Quota International of Winchester presents 15th Annual Kitchen Kapers Tour
Photos by Kimberly Needles Photography
Five Fabulous Designer Kitchens Sunday, Sept. 20, 1 to 5 p.m.
This year’s Kitchen Kapers Tour offers a fabulous feast for the eyes – five beautiful homes catering to experienced chefs or beginners looking for inspiration. Winchester’s Quota Club presents the tour. The Connoisseur Sponsor (highest level) is Golden Seal Enterprises, and Special Love – a nonprofit organization that provides cancer families a network of support – is this year’s beneficiary of a portion of the proceeds.
Food purveyors will be on hand to offer culinary treats to those in attendance; these include Westminster-Canterbury of the Shenandoah Valley, Flavor Pourfection, El Centro Mexican Restaurant and Anthony’s Pizza.
Here’s a sneak peek of what to expect.
170 Hawthorne Drive, Winchester, Va.
Pat Snapp moved to Hawthorne Drive in Winchester, Va., two years ago. Now retired, she and her husband previously owned and operated Snappy Lube in Winchester for 24 years. She has two daughters and seven grandchildren.
Built in 1962 and sitting on a beautifully landscaped city lot, the Snapp’s home underwent a remodel in August of 2013, finishing in January 2014. The homeowner then tackled the gardens – a landscape design that took shape with the assistance of John McAlester from Reading Landscape.
The home still has original floors, and a beautiful hutch was custom made from the original cabinetry. There are three gas fireplaces, one with unique crystals. A beautiful sun porch overlooks the gardens and features privacy screens. The basement is complete with wet bar and cabinets from American Woodmark. The master bedroom has a unique TV lift and the home is finished with doors from Carter lumber.
“I am a HGTV fan and have always enjoyed remodeling and decorating,” says Snapp. “My father built homes so I was always been involved in the construction and design of the homes he built. I guess you could say it is in my blood.”
Snapp says the house appeared to have been remodeled in the 1980s. She had walls moved to open up the floor plan. “It was a major project,” she recalls. “Many walls were taken back to the studs. We started the project in August and finished the living area in January. Most of the wiring and plumbing had to be replaced and brought to code.”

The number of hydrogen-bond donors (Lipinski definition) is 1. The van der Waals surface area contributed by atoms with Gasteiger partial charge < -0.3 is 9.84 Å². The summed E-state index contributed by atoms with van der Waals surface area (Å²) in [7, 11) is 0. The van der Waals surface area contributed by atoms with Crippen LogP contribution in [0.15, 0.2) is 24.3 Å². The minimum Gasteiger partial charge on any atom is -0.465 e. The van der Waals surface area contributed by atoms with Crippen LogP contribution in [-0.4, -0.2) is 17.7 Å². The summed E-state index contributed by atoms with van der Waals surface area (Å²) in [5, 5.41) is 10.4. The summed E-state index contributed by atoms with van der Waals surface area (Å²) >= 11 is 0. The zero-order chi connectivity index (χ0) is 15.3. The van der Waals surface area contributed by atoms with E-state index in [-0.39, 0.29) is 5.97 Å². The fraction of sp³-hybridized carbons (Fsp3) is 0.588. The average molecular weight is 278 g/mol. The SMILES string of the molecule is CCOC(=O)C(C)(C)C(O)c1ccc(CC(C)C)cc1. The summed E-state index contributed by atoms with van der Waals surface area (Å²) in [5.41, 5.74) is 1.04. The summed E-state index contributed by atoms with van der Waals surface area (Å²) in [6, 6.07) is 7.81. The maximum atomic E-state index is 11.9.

But she says it was well worth it. “It turned out just as I had it in my head.”
The original kitchen was divided into three separate areas, but during the remodel, walls were removed to make it one large area.
“It is a large galley type kitchen,” explains Snapp. “It is an open concept, which opens to the dining area and great room, including a bar area with seating for four.”
Most of the cabinets are cherry with a cabernet stain, except for an island which is painted “Grayloft.” Hardwood floors are stained red mahogany. The countertops are Spanish Delicatus granite and include gray, black, white and wine colors – complementing the cabinets. Walls are painted “Chilled Wine” and coordinating colors appear throughout the house.
The solid black bar top features a Cavaliere-Euro stainless steel and glass range hood. Appliances are Kenmore stainless steel. Cabinets have under-cabinet lighting and central vacuum below. Kraftmaid cabinetry is from MidSouth. Kenmore Elite appliances are from Sears. Delicatus granite is from A&S Marble Granite, Inc. Flooring was finished by Heisler Hardwood Floors, and construction was by HTI/Brad Treece.
“The philosophy for my design was to have a friendly kitchen where we all could gather and be together,” says Snapp. “When all the family is together there are fifteen of us, so I wanted an area that we could all be talking together and enjoying each other and not in separate areas of the house.”
3640 Middle Road, Winchester, Va.